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Old(er) Teachers, New(er) Technology: An Informal ACL Breakfast Chat

I had the good fortune to bump into eClassics member Nicholas Young who has been teaching Latin at the high school and university levels for 38 years. It was breakfast-time at the American Classical League Summer Institute, and instead of going to some crazily early pre-conference workshop, we both had the same idea of drinking organic, free-trade coffee (all you can hold, and the only stuff that is offered by the University of New Hampshire), and kibbutzing with friends and colleagues. We picked up another seasoned Latin teacher, Gail Cooper, of the Academy of the New Church (Pennsylvania), on the way to the table and sat down to talk about AP Latin Literature, classroom technology, and Pompeii.

Regarding classroom technology, Cooper uses a SMART Board for her Latin classes. This was her first year using one (after over 30 years of teaching), and she liked it, but she felt that there is a lot more she could be doing with it. Because the SMART Board is connected to her classroom laptop, Young mentioned that she might explore using the board's native public address (PA) function to broadcast recorded Latin while students read the Latin text on the board itself.

If anyone else has been using SMART Board technology in support of their Latin classes, please feel free to post a reply to this blog entry, and I will put her in touch with you.

Young teaches in the Detroit area and is trying something new at the University of Detroit Mercy. For the first time, he will be conducting a Latin Composition course online. Both he and his administrator had discussed doing something like this for more advanced Latin students, and composition seemed to lend itself best to the online format. It is unclear as of yet what technology will be used to support the class. I recommended blogging as a means of writing Latin and then giving the chance for Young (and even other classmates) to comment/correct these writing assignments. Blogging and Latin teaching is not new, but this may be the first instance of a university-level Latin comp course being conducted online, especially if it utilizes Web 2.0 technology.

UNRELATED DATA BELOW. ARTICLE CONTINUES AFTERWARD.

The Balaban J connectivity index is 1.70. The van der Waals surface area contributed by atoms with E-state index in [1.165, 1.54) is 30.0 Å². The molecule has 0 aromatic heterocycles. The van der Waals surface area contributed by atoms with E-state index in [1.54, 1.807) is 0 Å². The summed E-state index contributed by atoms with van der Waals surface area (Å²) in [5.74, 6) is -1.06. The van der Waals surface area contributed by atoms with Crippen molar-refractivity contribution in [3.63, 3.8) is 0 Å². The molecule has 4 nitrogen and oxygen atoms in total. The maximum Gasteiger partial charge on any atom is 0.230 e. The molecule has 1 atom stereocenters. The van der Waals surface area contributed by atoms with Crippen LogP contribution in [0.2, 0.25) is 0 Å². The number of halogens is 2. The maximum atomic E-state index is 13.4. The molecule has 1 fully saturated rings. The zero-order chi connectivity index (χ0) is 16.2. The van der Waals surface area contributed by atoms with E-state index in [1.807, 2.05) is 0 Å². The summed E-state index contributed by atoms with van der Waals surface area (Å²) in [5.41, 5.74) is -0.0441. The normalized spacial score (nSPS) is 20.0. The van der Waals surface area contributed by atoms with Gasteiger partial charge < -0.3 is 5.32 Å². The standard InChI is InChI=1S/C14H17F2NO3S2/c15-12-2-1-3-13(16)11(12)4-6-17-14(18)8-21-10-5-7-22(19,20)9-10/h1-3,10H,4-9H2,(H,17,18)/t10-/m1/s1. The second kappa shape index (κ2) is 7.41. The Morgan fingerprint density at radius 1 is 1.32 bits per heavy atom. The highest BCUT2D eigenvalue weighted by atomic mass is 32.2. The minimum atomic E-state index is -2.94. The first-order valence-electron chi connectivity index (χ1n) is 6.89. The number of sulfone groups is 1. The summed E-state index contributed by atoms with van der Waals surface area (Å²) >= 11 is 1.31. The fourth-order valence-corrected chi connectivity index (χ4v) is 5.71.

Both Young and Cooper see merit in listening to spoken Latin, especially when the text is before the students while they hear a passage all the way through for the first time. Cooper commented that when she was a student who was reading Latin out loud in class, that her comprehension of the Latin fell -- she had to read the line to herself after reading it aloud to make sure that she understood the content. Young shares this opinion. Last year he was able to use a new language lab equipped with computers. He utilized almost exclusively eClassics member Evan Millner's Latinum podcast website so his students could listen to Catullus poems, as well as all of Horace. The technology is easy to use, and the students enjoyed listening and reading simultaneously prior to deconstructing the Latin grammar of the passage or poem.

The technology exists and is freely available for Latin teachers who wish to use it, even for those instructors with decades of teaching experience. If they can learn the tech, so can you!

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